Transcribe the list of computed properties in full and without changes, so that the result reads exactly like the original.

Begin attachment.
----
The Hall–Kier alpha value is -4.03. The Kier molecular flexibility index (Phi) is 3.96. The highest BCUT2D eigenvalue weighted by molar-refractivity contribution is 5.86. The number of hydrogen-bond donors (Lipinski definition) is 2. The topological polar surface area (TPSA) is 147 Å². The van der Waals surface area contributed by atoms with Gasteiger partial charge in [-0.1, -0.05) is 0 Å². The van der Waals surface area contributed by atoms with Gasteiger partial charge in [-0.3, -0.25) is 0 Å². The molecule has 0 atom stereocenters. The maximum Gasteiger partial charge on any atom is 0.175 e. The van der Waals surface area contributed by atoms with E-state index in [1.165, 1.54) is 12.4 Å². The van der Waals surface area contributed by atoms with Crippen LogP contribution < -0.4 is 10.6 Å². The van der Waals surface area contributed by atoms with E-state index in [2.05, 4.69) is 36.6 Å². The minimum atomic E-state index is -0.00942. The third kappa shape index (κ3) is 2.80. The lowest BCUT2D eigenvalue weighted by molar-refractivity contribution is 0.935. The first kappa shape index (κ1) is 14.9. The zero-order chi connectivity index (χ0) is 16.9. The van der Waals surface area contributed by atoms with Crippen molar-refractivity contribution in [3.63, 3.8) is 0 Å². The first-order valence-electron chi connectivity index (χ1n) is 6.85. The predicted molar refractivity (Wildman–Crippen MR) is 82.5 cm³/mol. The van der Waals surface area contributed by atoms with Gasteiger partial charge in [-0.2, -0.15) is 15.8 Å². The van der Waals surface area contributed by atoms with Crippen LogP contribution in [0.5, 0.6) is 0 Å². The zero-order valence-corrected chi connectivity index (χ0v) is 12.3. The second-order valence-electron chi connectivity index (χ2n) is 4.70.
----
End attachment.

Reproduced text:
The Hall–Kier alpha value is -4.03. The Kier molecular flexibility index (Phi) is 3.96. The highest BCUT2D eigenvalue weighted by molar-refractivity contribution is 5.86. The number of hydrogen-bond donors (Lipinski definition) is 2. The topological polar surface area (TPSA) is 147 Å². The van der Waals surface area contributed by atoms with Gasteiger partial charge in [-0.1, -0.05) is 0 Å². The van der Waals surface area contributed by atoms with Gasteiger partial charge in [-0.3, -0.25) is 0 Å². The molecule has 0 atom stereocenters. The maximum Gasteiger partial charge on any atom is 0.175 e. The van der Waals surface area contributed by atoms with E-state index in [1.165, 1.54) is 12.4 Å². The van der Waals surface area contributed by atoms with Crippen LogP contribution < -0.4 is 10.6 Å². The van der Waals surface area contributed by atoms with E-state index in [2.05, 4.69) is 36.6 Å². The minimum atomic E-state index is -0.00942. The third kappa shape index (κ3) is 2.80. The lowest BCUT2D eigenvalue weighted by molar-refractivity contribution is 0.935. The first kappa shape index (κ1) is 14.9. The zero-order chi connectivity index (χ0) is 16.9. The van der Waals surface area contributed by atoms with Crippen molar-refractivity contribution in [3.63, 3.8) is 0 Å². The first-order valence-electron chi connectivity index (χ1n) is 6.85. The predicted molar refractivity (Wildman–Crippen MR) is 82.5 cm³/mol. The van der Waals surface area contributed by atoms with Gasteiger partial charge in [-0.2, -0.15) is 15.8 Å². The van der Waals surface area contributed by atoms with Crippen LogP contribution in [0.5, 0.6) is 0 Å². The zero-order valence-corrected chi connectivity index (χ0v) is 12.3. The second-order valence-electron chi connectivity index (χ2n) is 4.70.